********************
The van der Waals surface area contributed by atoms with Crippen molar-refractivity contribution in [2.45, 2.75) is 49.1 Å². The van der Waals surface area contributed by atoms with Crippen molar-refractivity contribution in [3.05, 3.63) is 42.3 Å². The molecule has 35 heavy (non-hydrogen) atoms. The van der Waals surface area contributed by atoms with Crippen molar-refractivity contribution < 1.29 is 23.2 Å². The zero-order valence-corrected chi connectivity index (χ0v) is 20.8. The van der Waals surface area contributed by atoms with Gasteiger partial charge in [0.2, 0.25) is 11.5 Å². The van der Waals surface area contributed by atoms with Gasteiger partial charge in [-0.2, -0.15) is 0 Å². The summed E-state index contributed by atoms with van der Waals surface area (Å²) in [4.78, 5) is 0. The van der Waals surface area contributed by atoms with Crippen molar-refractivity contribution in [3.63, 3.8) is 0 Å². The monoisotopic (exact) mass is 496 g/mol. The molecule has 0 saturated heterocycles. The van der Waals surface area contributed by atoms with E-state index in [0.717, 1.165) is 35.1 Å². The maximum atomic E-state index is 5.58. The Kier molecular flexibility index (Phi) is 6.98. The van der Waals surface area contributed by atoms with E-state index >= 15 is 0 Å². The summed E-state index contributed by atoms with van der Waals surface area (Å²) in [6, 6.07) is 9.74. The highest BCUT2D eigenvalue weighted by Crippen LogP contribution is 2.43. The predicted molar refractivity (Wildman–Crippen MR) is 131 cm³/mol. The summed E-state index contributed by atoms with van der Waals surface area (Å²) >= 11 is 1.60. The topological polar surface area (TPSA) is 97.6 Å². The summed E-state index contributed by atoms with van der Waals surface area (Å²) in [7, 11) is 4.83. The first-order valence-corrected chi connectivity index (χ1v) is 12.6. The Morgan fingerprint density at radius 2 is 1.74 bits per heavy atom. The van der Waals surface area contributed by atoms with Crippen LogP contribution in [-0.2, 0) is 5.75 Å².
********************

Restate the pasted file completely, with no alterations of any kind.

The van der Waals surface area contributed by atoms with Crippen molar-refractivity contribution in [2.45, 2.75) is 49.1 Å². The van der Waals surface area contributed by atoms with Crippen molar-refractivity contribution in [3.05, 3.63) is 42.3 Å². The molecule has 35 heavy (non-hydrogen) atoms. The van der Waals surface area contributed by atoms with Crippen molar-refractivity contribution < 1.29 is 23.2 Å². The zero-order valence-corrected chi connectivity index (χ0v) is 20.8. The van der Waals surface area contributed by atoms with Gasteiger partial charge in [0.2, 0.25) is 11.5 Å². The van der Waals surface area contributed by atoms with Gasteiger partial charge in [-0.2, -0.15) is 0 Å². The summed E-state index contributed by atoms with van der Waals surface area (Å²) in [4.78, 5) is 0. The van der Waals surface area contributed by atoms with Crippen molar-refractivity contribution in [3.63, 3.8) is 0 Å². The monoisotopic (exact) mass is 496 g/mol. The molecule has 0 saturated heterocycles. The van der Waals surface area contributed by atoms with E-state index in [0.717, 1.165) is 35.1 Å². The maximum atomic E-state index is 5.58. The Kier molecular flexibility index (Phi) is 6.98. The van der Waals surface area contributed by atoms with E-state index >= 15 is 0 Å². The summed E-state index contributed by atoms with van der Waals surface area (Å²) in [6, 6.07) is 9.74. The highest BCUT2D eigenvalue weighted by Crippen LogP contribution is 2.43. The predicted molar refractivity (Wildman–Crippen MR) is 131 cm³/mol. The summed E-state index contributed by atoms with van der Waals surface area (Å²) >= 11 is 1.60. The topological polar surface area (TPSA) is 97.6 Å². The summed E-state index contributed by atoms with van der Waals surface area (Å²) in [7, 11) is 4.83. The first-order valence-corrected chi connectivity index (χ1v) is 12.6. The Morgan fingerprint density at radius 2 is 1.74 bits per heavy atom. The van der Waals surface area contributed by atoms with Crippen LogP contribution in [-0.2, 0) is 5.75 Å².